Erector Spinae Plane Nerve Block - NYSORA

Explore NYSORA knowledge base for free:

Erector Spinae Plane Nerve Block

  • The “erector spinae” comprises a group of muscles including the iliocostalis, longissimus, and spinalis muscles.
  • They run bilaterally from the skull to the pelvis and sacral region, and from the spinous to the transverse processes, extending to the ribs.
  • The muscles change their size and profile during their craniocaudal course alongside the spine. As part of the “core” muscles, one of their main functions is to stabilize the spine.

The erector spinae plane nerve block (ESPB) is a recently introduced technique, and clear indications are still not well defined. Likewise, the mechanism of action is not fully understood; some studies suggest that an anterior diffusion of the local anesthetic into the paravertebral space could be one of the explanations, although an interfascial spread toward the posterior rami of spinal nerves is probably the main mechanisms of action.



After selecting the target transverse process for the nerve block, place the transducer in a paramedian sagittal orientation, approximately 2cm away from the midline (spinous processes), and try to vizualize the transverse process.
At higher thoracic levels, e.g., above T5; trapezius, rhomboid major and erector spinae muscles can be identified as three layers superficial to the transverse processes. In the lower and mid-thoracic levels, only the trapezius and erector spinae muscles can be seen.

From the Compendium of Regional Anesthesia: Cognitive priming for an erector spinae plane block.


Probe position and ultrasound image for an erector spinae nerve block at the level of T5. Typically the rib-transverse process complex should be identified as a flat squared hyperechoic line with an acoustic shadow behind. Note that the pleura should not be visualized at the level where the nerve block is performed. TP, transverse process; PVS, paravertebral space; Cr, cranial, Cd, caudad; A, anterior; P, posterior.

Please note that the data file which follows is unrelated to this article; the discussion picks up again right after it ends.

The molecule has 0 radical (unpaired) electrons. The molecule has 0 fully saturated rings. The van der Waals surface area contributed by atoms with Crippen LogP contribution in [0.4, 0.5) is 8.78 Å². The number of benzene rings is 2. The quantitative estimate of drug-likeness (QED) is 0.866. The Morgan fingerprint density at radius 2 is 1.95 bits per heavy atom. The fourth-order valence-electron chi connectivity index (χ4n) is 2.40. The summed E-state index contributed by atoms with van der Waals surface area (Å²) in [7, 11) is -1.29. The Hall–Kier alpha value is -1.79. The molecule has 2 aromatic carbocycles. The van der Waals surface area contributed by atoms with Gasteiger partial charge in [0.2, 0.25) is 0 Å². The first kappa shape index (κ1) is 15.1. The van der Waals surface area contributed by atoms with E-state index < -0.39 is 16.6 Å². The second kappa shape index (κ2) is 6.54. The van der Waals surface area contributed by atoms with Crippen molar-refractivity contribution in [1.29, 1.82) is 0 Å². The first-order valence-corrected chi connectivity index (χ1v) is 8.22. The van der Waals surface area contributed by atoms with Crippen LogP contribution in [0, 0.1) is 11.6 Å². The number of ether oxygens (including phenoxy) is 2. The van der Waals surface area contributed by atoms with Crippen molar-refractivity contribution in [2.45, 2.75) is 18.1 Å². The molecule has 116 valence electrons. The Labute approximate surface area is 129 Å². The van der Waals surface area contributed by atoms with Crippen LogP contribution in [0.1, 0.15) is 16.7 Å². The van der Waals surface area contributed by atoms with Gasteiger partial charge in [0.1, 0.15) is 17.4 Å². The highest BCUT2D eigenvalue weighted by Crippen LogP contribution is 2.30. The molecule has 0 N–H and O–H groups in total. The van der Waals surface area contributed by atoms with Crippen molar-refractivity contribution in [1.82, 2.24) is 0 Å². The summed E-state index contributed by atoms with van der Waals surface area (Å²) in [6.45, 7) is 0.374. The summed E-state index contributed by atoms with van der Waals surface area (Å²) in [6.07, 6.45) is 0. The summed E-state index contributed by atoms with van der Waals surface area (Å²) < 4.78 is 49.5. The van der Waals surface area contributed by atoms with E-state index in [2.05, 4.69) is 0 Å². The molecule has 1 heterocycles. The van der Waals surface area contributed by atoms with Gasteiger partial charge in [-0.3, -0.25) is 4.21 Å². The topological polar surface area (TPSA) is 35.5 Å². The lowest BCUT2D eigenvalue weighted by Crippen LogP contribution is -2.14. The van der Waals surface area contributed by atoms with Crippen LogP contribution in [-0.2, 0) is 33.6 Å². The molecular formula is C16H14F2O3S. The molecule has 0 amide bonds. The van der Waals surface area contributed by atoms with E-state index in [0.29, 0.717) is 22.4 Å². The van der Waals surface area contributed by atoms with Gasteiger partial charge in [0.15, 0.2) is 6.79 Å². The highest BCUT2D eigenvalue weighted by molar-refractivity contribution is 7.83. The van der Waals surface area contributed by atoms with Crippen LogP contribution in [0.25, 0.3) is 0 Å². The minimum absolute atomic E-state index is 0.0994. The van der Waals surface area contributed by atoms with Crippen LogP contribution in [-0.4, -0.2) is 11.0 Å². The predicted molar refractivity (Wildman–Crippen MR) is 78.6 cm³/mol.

• If the transducer is placed too medial, the thoracic laminae will be visualized as flat hyperechoic lines.
      To fix: Slowly slide the transducer laterally.
    • When the transducer is placed too lateral, ribs will be visualized as rounded acoustic shadows with an intermediate hyperechoic pleural line.
      To fix: Slowly slide the transducer medially.


NYSORA's Premium Content

Step-by-step techniques instructions for 60 nerve blocks

Custom illustrations, animations and clinical videos

Community for sharing real-life clinical tips

Access via desktop platform or mobile app

Infographics for exam preparation (e.g. EDRA)

  1. Insert the needle in-plane from a cranial to caudad direction until the needle tip contacts the transverse process.
  2. Inject 1-3 mL of local anesthetic to confirm proper injection plane by visualization of a spread deep to the erector spinae muscles and superficial to the transverse process.
  3. Complete the nerve block with 20-30 mL of local anesthetic.

Reverse ultrasound anatomy of an ESPB with needle insertion in-plane from a cranial to caudad direction. The spinal nerve is exiting the paravertebral space (PVS) with the dorsal ramus branching and traveling posterior to innervate the posterior back muscles. TP, transverse process; PVS, paravertebral space. Cr, cranial, Cd, caudad; A, anterior; P, posterior.

The ESPB is a fascial plane block; therefore, success depends on the volume of local anesthetic injected between the muscle and transverse process. Long-acting local anesthetics or continuous infusions through catheters have been typically used.